SPRINGFIELD, Mo. A law just signed by Missouri Governor Mike Parson could lower costs for families with children with disabilities. It requires insurance companies to cover therapies for kids with developmental disabilities.
Melanie Stinnett is a speech pathologist and the owner of TheraCare Outpatient Services. She has worked with a group called Missouri Disability Empowerment (MoDE) for three years to get the bill through the Missouri legislature.
Right now, Missouri law requires insurance companies to pay for therapies for kids with autism. The new law extends that mandate to all children with developmental disabilities.
"So it just widens the ability of families to get access to care for their children," Stinnett said.
One Springfield family had to fight their insurance company to get coverage for their son's speech therapy. Stinnett said if a law like this one had already existed, that fight never would've had to happen.
"He's a crazy, awesome kid. He has hearing loss," Elaina Kennedy said of her 3-year-old son, Greyson.
Greyson has dealt with hearing loss since he was born.
"At birth, he was in the NICU, he failed two hearing screenings, failed those," Kennedy said.
Kennedy and her husband gave Greyson hearing aids.
"As a baby, he didn't want to wear those hearing aids. So speech and language didn't develop like it was supposed to," she said.
Her insurance company refused to even cover an evaluation for speech therapy.
"So we fought like crazy. It was very, very difficult," Kennedy said.
She said the fight lasted four or five months and said took a toll on her family, her mood and Greyson.
"That was the biggest problem for us was it was affecting Greyson. He couldn’t communicate what he wanted. That was a big stressor. I could’ve lived without that," Kennedy said.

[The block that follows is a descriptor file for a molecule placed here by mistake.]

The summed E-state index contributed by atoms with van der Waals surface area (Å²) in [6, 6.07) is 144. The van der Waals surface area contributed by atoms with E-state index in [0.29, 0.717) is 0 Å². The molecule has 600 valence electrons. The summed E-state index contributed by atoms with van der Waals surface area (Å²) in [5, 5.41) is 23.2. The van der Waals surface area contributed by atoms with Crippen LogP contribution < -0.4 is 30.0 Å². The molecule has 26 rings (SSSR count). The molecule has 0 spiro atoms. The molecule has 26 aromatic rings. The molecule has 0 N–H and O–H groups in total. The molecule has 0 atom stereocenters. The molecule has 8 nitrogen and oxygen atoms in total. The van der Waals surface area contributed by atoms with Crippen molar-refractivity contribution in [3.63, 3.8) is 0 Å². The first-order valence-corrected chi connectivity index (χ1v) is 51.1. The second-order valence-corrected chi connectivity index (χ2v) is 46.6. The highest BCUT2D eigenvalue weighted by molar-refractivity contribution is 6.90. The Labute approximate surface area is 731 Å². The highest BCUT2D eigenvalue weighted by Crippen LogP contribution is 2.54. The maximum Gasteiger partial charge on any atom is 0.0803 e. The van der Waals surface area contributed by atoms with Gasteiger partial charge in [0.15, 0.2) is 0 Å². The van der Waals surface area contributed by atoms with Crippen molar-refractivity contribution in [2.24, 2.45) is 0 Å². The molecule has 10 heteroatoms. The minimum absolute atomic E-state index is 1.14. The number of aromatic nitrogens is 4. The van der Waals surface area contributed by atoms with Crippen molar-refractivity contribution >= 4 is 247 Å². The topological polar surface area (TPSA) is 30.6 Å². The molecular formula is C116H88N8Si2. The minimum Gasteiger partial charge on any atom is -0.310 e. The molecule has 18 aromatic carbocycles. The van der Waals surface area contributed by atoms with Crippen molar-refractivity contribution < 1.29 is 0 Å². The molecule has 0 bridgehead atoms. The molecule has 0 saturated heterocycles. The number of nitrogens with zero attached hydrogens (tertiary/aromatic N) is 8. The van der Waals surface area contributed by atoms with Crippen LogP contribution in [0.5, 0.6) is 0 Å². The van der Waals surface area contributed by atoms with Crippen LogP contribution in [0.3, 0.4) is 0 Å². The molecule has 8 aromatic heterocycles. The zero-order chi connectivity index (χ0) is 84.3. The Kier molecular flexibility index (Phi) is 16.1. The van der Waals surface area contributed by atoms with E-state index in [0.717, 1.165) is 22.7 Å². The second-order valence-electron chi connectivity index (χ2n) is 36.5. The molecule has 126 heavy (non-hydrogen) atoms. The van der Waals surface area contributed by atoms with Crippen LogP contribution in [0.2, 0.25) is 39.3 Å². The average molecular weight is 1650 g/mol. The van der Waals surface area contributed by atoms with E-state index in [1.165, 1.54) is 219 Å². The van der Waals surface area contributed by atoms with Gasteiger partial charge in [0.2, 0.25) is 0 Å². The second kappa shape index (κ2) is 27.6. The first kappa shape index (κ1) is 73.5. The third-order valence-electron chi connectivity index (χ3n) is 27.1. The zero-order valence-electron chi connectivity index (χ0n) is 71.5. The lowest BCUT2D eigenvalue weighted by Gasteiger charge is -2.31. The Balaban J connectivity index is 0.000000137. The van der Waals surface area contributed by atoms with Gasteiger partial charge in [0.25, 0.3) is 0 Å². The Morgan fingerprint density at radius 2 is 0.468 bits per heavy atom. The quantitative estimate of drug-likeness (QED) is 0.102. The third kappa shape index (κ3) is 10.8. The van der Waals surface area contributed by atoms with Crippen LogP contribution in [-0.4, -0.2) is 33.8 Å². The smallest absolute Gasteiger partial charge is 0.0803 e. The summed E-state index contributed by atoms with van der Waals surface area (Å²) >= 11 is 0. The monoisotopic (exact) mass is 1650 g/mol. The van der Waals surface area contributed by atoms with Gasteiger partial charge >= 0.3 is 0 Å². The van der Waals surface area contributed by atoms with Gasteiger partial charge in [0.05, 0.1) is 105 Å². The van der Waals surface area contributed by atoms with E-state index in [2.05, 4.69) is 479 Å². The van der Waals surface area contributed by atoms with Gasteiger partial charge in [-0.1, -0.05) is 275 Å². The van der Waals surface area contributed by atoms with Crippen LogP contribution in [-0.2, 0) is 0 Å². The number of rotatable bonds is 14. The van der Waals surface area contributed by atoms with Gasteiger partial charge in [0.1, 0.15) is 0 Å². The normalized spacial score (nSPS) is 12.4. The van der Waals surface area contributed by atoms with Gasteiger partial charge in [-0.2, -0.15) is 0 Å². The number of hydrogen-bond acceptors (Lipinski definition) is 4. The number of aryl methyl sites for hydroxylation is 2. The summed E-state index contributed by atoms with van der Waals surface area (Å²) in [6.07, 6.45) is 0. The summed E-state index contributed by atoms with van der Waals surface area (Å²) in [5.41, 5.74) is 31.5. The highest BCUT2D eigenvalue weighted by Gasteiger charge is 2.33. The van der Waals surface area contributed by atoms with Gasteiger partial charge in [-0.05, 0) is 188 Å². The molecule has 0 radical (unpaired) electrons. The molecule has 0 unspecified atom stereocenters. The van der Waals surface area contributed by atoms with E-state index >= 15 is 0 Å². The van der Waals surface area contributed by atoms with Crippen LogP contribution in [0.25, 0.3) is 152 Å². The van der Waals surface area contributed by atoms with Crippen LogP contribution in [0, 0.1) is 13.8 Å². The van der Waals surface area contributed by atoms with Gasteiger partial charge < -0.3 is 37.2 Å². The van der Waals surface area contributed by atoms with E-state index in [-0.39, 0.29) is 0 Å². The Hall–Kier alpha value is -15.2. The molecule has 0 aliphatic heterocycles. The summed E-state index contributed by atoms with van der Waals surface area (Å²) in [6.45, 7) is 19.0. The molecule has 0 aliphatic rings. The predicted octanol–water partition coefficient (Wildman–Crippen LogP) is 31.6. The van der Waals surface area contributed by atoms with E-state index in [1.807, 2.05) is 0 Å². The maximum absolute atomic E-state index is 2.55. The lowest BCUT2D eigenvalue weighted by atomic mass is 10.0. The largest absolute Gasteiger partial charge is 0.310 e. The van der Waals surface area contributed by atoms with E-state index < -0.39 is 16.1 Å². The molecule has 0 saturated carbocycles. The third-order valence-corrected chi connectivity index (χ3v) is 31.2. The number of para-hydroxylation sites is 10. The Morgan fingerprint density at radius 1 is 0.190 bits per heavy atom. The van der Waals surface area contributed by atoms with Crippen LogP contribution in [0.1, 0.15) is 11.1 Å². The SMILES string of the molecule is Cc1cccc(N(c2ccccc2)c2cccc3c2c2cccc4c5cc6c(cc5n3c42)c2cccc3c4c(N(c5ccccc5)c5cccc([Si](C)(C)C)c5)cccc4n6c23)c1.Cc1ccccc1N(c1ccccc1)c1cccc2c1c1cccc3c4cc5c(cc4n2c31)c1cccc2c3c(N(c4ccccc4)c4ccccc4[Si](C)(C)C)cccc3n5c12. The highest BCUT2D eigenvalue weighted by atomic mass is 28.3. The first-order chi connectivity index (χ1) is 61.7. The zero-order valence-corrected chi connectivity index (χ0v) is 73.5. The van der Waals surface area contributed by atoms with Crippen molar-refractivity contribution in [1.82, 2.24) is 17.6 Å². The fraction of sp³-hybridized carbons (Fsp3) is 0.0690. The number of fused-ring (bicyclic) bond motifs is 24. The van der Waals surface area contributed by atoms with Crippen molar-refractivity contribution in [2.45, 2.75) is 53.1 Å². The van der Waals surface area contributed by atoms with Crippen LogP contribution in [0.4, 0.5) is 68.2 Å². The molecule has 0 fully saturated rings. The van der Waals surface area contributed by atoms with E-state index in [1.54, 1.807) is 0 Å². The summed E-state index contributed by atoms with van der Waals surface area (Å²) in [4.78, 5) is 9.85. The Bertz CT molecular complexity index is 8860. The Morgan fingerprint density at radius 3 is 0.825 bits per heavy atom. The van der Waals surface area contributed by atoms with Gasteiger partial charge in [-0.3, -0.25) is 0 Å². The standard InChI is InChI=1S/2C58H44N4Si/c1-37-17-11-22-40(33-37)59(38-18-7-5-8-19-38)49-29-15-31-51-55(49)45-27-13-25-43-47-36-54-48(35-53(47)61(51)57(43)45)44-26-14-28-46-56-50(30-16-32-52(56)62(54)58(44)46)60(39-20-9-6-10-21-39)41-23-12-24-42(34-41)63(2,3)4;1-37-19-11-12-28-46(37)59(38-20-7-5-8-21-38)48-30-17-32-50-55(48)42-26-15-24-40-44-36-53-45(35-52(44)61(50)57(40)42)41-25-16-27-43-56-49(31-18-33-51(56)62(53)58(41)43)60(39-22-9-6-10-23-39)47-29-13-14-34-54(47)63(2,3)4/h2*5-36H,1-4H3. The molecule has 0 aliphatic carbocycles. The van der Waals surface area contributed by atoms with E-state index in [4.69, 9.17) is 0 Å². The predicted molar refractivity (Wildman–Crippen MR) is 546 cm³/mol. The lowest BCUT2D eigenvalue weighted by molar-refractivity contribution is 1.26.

Stinnett is Greyson's speech therapist. She remembers Kennedy being worried about being able to pay for his sessions.
"I remember telling her, don't worry about it, we'll take care of it, we'll figure it out," Stinnett said.
She said it took her getting in touch with a legislator, then a lobbyist, to get hold of the insurance company to cover the therapy. Stinnett said the new law removes a barrier, allowing insurance companies to limit their coverage based on a diagnosis.
"So it just widens the ability of families to get access to care for their children," she said.
Even though Kennedy won her fight for coverage last year, the new law will keep her from having to do it all over again.
"Because if Greyson needs occupational therapy in the future, I'm not going to have fight the insurance company for it," Kennedy said.
While both Stinnett and Kennedy said the law is a huge step for Missouri, both said there is still work to be done. Stinnett wants to continue to represent southwest Missouri kids in Jefferson City. Kennedy now wants to push insurance companies for more coverage on hearing aids for kids like Greyson.
Missouri is the third state to pass such a law, both ladies hope other states will follow suit.